Will there be a minimum price on carbon in Germany? And how?

Some countries such as the UK, Sweden and Switzerland already have their own tax on CO2. Whether Germany follows suit remains to be seen. [aapsky/ Shutterstock] [aapsky/ Shutterstock]

In Germany, calls for introducing a CO2 emission tax are getting louder. Yet, the German government continues to be divided on the matter, with the French ‘gilet jaunes’ appearing to be quite the deterrent. What would a socially acceptable price on carbon look like? EURACTIV Germany reports.

Climate researcher and head of Mercator Institute, Brigitte Knopf, highlighted during the Berlin Energy Transition Dialogue that the cost of CO2 in Germany should be introduced with a fair distribution mechanism.

“Should there be a price on carbon, it must, in any case, have public support,” Knopf told EURACTIV. According to her, one possibility would be to distribute state revenues from the trade of CO2 directly to citizens.

The debate on whether a minimum carbon price should be introduced has become more intense in Germany. Many experts see this as an efficient instrument to reach the climate goals laid out in the Paris Agreement.

While Economy Minister Peter Altmaier of the Christian Democratic Union (CDU) spoke against this for a while, his ministry stated last week that the issue of CO2 pricing should be examined.

Chancellor Angela Merkel (CDU) was also “very open” to the idea, Environment Minister Svenja Schulze from the Social Democratic Party (SPD) said after the first ministerial session on Wednesday (10 April).

Climate scientists have long been pushing for the introduction of a European-wide minimum carbon price, but so far solutions have only been found at member state level.

If no transnational solution can be found, Germany could add a price premium to the already existing EU Emissions Trading System (ETS), with which emissions in the EU are regulated in the energy sector. The UK could serve as an example for this as it has had a similar model since 2013, according to Knopf.

“With this, we could be better prepared for sinking prices on the ETS market.” To promote an EU-wide model, there is also a need for strengthened cooperation between France and Germany and more dialogue at G20 level.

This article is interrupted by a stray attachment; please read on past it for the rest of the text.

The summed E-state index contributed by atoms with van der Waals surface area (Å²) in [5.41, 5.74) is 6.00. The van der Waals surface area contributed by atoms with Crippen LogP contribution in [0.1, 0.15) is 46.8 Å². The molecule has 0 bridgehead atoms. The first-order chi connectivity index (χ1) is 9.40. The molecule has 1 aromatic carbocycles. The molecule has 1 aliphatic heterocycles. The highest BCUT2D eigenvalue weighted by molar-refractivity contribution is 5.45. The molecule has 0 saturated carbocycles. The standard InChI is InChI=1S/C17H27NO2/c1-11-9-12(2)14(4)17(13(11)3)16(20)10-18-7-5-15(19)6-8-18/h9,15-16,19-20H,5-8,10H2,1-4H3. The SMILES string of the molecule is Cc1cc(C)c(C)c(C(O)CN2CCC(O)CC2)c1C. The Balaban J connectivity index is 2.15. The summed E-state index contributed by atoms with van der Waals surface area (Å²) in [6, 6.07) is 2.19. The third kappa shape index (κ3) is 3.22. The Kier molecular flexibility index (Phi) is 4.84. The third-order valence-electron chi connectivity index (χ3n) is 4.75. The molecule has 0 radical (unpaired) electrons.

Policy change for the German government?

Although there continues to be disagreement about Schulze’s planned climate protection regulation, the idea of a minimum price on carbon seems to be gradually gaining support.

Just before the climate commission’s first session, Finance Minister Olaf Scholz published his own energy policy this week entitled “Energiekonzept 2019”, in which he backed Schulze, his party colleague and advocate for a price of CO2.

CDU leader Annegret Kramp-Karrenbauer, who rejected key points of the climate protection regulation so far, also showed she was ready to discuss the matter at an event in February. The issue of a carbon price is “right up there” on her agenda.

Whether the climate cabinet will decide in favour of pricing CO2 remains open. German Transport Minister Andreas Scheuer of the Christian Social Union (CSU) continues to oppose this. Public pressure is strong, however, as the youth movement Fridays for Future is urging the government to act immediately.

The fact that Chancellor Merkel formed a climate cabinet is already a positive development according to climate researcher Knopf:

“Merkel finally declared this issue one of top priority. I think that she is turning back to her climate legacy. All we need is a word of command on her part since Environment Minister Schulze will not be able to make herself heard alone with opposition coming from within the government.”

During discussions on what model would best suit Germany at the Berlin Energy Transition Dialogues, experts compared examples from Switzerland, Québec and California.

In Switzerland, a non-EU country, CO2 has been taxed since 2008 and the price of a ton of carbon dioxide is currently at €90. By comparison: in the ETS-system, the price of a ton is currently valued at €24. Revenues are distributed among all Swiss citizens, who each received about €80 last year.

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In California, a different model was chosen. Half of the revenue from CO2 emissions has been distributed across areas with a poorer population structure.

“It is all about efficient fund distribution, meaning it flows to where it has the most added-value,” said Robert B. Weisenmiller, former head of the California Energy Commission during a debate.

The California carbon market is like those set up in the Canadian provinces of Ontario and Québec. There, revenue from the carbon market flows into projects that aim to improve infrastructure, public transport and energy efficiency, thus supporting structural change in disadvantaged regions.

Mercator Institute’s Knopf defined five possible ways to offset the price of carbon:

Direct transfers like the Swiss model, a reduction of the corporate tax for CO2-saving companies, investment in low-carbon technologies, targeted aid for structurally poor regions and financial support for companies that operate internationally, such as the steel and aluminium sectors.

It is now up to climate ministers to find a way for Germany to reach the targets from the Paris Agreement. The decision on whether and how a carbon price should be introduced will be made this year, according to Environment Minister Schulze.

[Edited by Zoran Radosavljevic]

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